The former chair of the UK’s competitors watchdog Andrew Tyrie abruptly resigned from the organisation after colleagues uneasy over his reformist agenda threatened a vote of no confidence if he didn’t step down, in accordance with individuals briefed on the matter.
The Conservative peer unexpectedly introduced his resignation on 18 June — three years earlier than he was resulting from depart — citing frustrations with the “inherent limits” of his function. At the time Lord Tyrie indicated he was transferring on to foyer extra freely for the consumer-orientated reforms he had referred to as for on the watchdog.
Lord Tyrie, identified for his caustic interrogation model as chair of the House of Commons Treasury choose committee, clashed with different CMA board members over his need to steer campaigns and implement modifications to the construction of the company.
“[Andrew] felt he was sold a job where he could be an advocate for the consumer and when he got in there he realised he was chairman of quite a technocratic body,” mentioned one particular person near the company.
The former chair, who earned a popularity as “a hard taskmaster”, in accordance with one former authorities adviser, provoked opposition over his need to reform the watchdog’s construction. Both he and the CMA declined to remark. The circumstances surrounding his departure have been first reported by Sky News.
The CMA depends on impartial panels for selections on its in-depth merger investigations, making certain a test on any potential stress from the highest of the company. Colleagues mentioned Lord Tyrie needed the CMA to shift to a “house view” — akin to the European Commission’s competitors directorate — with a strongly pro-competition bias, and felt the construction of the organisation didn’t allow this.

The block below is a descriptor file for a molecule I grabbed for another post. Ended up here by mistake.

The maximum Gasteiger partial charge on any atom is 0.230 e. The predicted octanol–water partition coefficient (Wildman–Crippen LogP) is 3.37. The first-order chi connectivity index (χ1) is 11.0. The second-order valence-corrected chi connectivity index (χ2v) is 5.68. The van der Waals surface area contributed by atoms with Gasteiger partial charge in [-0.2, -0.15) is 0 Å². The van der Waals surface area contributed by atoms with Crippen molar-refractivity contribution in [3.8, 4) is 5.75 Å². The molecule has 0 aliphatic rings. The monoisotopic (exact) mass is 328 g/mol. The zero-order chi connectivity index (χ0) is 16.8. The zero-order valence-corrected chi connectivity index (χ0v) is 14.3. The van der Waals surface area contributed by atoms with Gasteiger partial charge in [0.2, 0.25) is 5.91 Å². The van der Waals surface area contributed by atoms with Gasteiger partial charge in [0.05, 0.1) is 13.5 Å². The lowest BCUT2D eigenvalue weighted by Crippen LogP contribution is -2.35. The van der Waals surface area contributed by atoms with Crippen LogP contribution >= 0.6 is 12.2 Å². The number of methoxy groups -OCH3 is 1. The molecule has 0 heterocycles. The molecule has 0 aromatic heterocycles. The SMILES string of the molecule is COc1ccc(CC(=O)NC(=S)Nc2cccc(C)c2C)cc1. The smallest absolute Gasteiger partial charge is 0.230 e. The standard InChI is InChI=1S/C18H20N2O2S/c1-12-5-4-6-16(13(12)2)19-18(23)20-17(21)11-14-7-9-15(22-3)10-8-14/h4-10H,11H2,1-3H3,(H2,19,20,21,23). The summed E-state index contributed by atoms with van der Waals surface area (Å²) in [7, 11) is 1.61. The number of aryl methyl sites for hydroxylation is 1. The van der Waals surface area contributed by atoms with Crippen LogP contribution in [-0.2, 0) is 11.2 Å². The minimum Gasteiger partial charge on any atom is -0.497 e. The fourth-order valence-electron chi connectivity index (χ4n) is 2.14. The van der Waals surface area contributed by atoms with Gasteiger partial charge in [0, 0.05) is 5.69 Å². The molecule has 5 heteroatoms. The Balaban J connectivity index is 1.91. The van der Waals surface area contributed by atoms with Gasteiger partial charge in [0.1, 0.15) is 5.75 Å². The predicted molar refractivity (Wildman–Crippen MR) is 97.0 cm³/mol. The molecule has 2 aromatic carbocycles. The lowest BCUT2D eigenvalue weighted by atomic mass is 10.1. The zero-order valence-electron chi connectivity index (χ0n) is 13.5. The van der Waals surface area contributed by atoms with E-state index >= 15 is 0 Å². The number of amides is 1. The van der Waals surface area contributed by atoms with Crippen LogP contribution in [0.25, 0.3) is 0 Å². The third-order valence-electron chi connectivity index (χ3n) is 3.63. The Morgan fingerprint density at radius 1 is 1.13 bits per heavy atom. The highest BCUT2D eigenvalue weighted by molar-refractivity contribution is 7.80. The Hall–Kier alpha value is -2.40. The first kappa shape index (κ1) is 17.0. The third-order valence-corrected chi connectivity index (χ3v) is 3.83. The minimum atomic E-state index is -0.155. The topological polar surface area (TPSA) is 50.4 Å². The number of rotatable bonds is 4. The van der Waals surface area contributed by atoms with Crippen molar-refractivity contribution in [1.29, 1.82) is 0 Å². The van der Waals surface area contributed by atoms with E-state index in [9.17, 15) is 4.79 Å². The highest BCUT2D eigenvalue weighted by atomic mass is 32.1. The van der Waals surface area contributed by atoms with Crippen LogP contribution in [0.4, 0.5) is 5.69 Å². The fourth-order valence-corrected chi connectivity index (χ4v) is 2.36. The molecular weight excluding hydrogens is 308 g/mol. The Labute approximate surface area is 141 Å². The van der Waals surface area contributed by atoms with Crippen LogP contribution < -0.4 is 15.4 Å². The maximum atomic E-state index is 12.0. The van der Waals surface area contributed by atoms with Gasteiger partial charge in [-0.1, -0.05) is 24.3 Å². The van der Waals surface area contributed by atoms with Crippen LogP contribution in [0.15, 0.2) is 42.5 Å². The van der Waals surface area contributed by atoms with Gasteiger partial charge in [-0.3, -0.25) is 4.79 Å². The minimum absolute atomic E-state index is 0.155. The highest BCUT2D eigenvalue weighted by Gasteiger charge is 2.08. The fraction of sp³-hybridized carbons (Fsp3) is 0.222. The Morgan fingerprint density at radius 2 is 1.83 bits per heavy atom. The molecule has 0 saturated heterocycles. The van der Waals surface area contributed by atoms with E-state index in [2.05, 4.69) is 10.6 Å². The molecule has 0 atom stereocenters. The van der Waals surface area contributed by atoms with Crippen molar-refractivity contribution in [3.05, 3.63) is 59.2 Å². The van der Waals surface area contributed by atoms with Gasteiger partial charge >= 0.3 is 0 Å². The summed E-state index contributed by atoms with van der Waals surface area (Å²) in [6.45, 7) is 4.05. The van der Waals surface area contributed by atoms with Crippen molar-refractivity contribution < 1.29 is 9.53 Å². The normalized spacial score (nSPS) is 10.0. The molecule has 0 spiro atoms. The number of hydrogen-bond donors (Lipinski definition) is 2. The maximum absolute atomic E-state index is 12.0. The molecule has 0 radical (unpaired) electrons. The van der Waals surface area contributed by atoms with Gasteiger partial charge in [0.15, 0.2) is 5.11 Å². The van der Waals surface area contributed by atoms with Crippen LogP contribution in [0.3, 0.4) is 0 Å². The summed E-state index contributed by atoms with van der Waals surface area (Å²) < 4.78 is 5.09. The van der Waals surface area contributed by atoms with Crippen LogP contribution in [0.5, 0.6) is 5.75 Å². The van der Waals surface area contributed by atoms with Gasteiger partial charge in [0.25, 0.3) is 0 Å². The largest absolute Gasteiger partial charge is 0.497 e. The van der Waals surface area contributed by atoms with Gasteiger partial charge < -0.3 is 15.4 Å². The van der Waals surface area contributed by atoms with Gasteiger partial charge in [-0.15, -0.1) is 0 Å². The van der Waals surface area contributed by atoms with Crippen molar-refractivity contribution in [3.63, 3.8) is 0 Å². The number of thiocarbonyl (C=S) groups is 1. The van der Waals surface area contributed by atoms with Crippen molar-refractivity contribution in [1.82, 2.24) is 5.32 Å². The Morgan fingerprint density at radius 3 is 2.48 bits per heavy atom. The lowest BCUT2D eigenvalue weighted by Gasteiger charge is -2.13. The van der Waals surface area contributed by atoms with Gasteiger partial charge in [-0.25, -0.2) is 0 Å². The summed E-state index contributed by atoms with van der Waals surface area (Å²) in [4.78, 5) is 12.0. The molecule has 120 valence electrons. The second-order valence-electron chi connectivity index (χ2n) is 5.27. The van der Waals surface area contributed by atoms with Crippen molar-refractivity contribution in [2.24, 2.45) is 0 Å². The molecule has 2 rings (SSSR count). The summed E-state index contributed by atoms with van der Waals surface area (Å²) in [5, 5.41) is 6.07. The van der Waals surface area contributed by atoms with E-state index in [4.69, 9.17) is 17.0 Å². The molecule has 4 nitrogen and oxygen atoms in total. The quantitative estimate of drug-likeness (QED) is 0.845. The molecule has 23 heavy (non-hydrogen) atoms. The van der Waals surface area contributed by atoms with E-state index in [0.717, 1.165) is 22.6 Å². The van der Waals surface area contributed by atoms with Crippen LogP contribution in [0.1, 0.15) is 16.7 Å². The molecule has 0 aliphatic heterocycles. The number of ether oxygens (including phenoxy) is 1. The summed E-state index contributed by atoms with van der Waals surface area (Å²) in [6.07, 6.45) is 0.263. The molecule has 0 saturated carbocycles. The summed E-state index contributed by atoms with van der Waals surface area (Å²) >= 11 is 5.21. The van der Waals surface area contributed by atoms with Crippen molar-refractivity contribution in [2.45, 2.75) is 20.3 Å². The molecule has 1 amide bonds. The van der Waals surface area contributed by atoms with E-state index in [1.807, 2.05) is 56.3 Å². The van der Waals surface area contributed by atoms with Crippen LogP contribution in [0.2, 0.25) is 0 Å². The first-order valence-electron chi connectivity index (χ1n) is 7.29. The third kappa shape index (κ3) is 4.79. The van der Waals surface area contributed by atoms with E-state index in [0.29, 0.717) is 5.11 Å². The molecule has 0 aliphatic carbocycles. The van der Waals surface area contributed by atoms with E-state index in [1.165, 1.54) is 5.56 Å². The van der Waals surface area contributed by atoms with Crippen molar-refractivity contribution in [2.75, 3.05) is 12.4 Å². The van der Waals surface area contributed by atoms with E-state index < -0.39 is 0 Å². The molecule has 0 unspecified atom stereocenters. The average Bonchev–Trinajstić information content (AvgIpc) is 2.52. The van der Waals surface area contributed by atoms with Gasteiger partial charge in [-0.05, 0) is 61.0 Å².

“He sees himself as a radical,” mentioned one competitors lawyer with information of the scenario. “There are some people who embraced that within the organisation . . . but he had unconventional tactics for dealing with companies.”
Lord Tyrie launched a extra politicised method to the CMA’s work. His plans to show it right into a consumer champion with beefed-up powers — elaborated in a letter to the federal government final yr — additionally proved controversial in some competitors circles. He additionally needed to take energy away from the courts by fining corporations and people instantly for shopper rights breaches. Those pleas have up to now fallen on deaf ears.
Lord Tyrie was identified at Westminster for having a dry, abrasive method. “He is quite annoying and self-obsessed,” mentioned one individual grilled by him on the Treasury choose committee after the monetary crash. “But he’s pro-competition, so in that respect he’s a loss.”
The CMA is due this week to report on potential hurt triggered by the dominance of tech corporations like Google and Facebook in the internet advertising sector — a problem Mr Tyrie had beforehand spoken out on.
In March Lord Tyrie mentioned the watchdog had not been tough enough on digital mergers and mentioned massive tech platforms may “destroy a small business with a change to an algorithm”.